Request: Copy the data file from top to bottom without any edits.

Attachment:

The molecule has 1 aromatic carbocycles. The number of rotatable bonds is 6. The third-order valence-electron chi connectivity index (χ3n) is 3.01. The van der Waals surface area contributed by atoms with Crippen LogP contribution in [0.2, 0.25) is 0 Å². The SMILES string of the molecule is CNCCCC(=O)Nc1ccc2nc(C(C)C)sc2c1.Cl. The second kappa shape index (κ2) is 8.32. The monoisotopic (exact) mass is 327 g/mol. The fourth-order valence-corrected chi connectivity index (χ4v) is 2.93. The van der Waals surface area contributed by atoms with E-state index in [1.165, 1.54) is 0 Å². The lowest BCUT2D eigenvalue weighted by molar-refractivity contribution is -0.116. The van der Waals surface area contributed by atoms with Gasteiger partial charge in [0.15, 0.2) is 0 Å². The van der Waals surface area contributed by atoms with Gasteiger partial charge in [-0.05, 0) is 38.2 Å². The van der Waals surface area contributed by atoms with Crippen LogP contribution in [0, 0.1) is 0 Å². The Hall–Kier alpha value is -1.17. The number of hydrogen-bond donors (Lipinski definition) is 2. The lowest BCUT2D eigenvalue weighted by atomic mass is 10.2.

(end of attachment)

The molecule has 1 aromatic carbocycles. The number of rotatable bonds is 6. The third-order valence-electron chi connectivity index (χ3n) is 3.01. The van der Waals surface area contributed by atoms with Crippen LogP contribution in [0.2, 0.25) is 0 Å². The SMILES string of the molecule is CNCCCC(=O)Nc1ccc2nc(C(C)C)sc2c1.Cl. The second kappa shape index (κ2) is 8.32. The monoisotopic (exact) mass is 327 g/mol. The fourth-order valence-corrected chi connectivity index (χ4v) is 2.93. The van der Waals surface area contributed by atoms with E-state index in [1.165, 1.54) is 0 Å². The lowest BCUT2D eigenvalue weighted by molar-refractivity contribution is -0.116. The van der Waals surface area contributed by atoms with Gasteiger partial charge in [0.15, 0.2) is 0 Å². The van der Waals surface area contributed by atoms with Gasteiger partial charge in [-0.05, 0) is 38.2 Å². The van der Waals surface area contributed by atoms with Crippen LogP contribution in [0, 0.1) is 0 Å². The Hall–Kier alpha value is -1.17. The number of hydrogen-bond donors (Lipinski definition) is 2. The lowest BCUT2D eigenvalue weighted by atomic mass is 10.2.